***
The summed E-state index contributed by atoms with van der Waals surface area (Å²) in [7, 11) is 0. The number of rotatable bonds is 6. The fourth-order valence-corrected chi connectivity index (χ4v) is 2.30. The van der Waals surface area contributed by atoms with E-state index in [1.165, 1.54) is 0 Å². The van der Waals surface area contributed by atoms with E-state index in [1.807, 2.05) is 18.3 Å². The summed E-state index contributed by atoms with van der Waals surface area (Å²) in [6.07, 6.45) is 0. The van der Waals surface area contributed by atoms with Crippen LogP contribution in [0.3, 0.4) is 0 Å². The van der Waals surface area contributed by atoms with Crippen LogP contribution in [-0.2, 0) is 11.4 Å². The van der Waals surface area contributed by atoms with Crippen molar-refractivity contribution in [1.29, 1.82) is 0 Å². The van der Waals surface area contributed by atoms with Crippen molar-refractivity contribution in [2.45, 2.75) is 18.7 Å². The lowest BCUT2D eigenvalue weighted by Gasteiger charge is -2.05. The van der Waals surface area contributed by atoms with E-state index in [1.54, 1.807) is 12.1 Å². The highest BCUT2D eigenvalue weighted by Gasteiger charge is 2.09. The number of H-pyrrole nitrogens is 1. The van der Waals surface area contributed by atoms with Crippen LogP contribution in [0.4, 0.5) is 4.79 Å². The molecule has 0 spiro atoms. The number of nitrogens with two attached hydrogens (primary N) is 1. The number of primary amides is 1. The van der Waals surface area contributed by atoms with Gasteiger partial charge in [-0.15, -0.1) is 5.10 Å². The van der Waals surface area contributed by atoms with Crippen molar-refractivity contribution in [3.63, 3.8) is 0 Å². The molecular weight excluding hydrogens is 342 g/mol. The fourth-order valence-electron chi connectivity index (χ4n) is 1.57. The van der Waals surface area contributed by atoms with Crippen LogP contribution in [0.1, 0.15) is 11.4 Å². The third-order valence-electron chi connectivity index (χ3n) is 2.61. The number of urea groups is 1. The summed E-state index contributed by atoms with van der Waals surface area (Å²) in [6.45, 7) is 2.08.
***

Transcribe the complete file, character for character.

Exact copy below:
The summed E-state index contributed by atoms with van der Waals surface area (Å²) in [7, 11) is 0. The number of rotatable bonds is 6. The fourth-order valence-corrected chi connectivity index (χ4v) is 2.30. The van der Waals surface area contributed by atoms with E-state index in [1.165, 1.54) is 0 Å². The van der Waals surface area contributed by atoms with E-state index in [1.807, 2.05) is 18.3 Å². The summed E-state index contributed by atoms with van der Waals surface area (Å²) in [6.07, 6.45) is 0. The van der Waals surface area contributed by atoms with Crippen LogP contribution in [0.3, 0.4) is 0 Å². The van der Waals surface area contributed by atoms with Crippen LogP contribution in [-0.2, 0) is 11.4 Å². The van der Waals surface area contributed by atoms with Crippen molar-refractivity contribution in [1.29, 1.82) is 0 Å². The van der Waals surface area contributed by atoms with Crippen molar-refractivity contribution in [2.45, 2.75) is 18.7 Å². The lowest BCUT2D eigenvalue weighted by Gasteiger charge is -2.05. The van der Waals surface area contributed by atoms with E-state index in [1.54, 1.807) is 12.1 Å². The highest BCUT2D eigenvalue weighted by Gasteiger charge is 2.09. The number of H-pyrrole nitrogens is 1. The van der Waals surface area contributed by atoms with Crippen LogP contribution in [0.4, 0.5) is 4.79 Å². The molecule has 0 spiro atoms. The number of nitrogens with two attached hydrogens (primary N) is 1. The number of primary amides is 1. The van der Waals surface area contributed by atoms with Gasteiger partial charge in [-0.15, -0.1) is 5.10 Å². The van der Waals surface area contributed by atoms with Crippen molar-refractivity contribution in [3.63, 3.8) is 0 Å². The molecular weight excluding hydrogens is 342 g/mol. The fourth-order valence-electron chi connectivity index (χ4n) is 1.57. The van der Waals surface area contributed by atoms with Crippen LogP contribution in [0.1, 0.15) is 11.4 Å². The third-order valence-electron chi connectivity index (χ3n) is 2.61. The number of urea groups is 1. The summed E-state index contributed by atoms with van der Waals surface area (Å²) in [6.45, 7) is 2.08.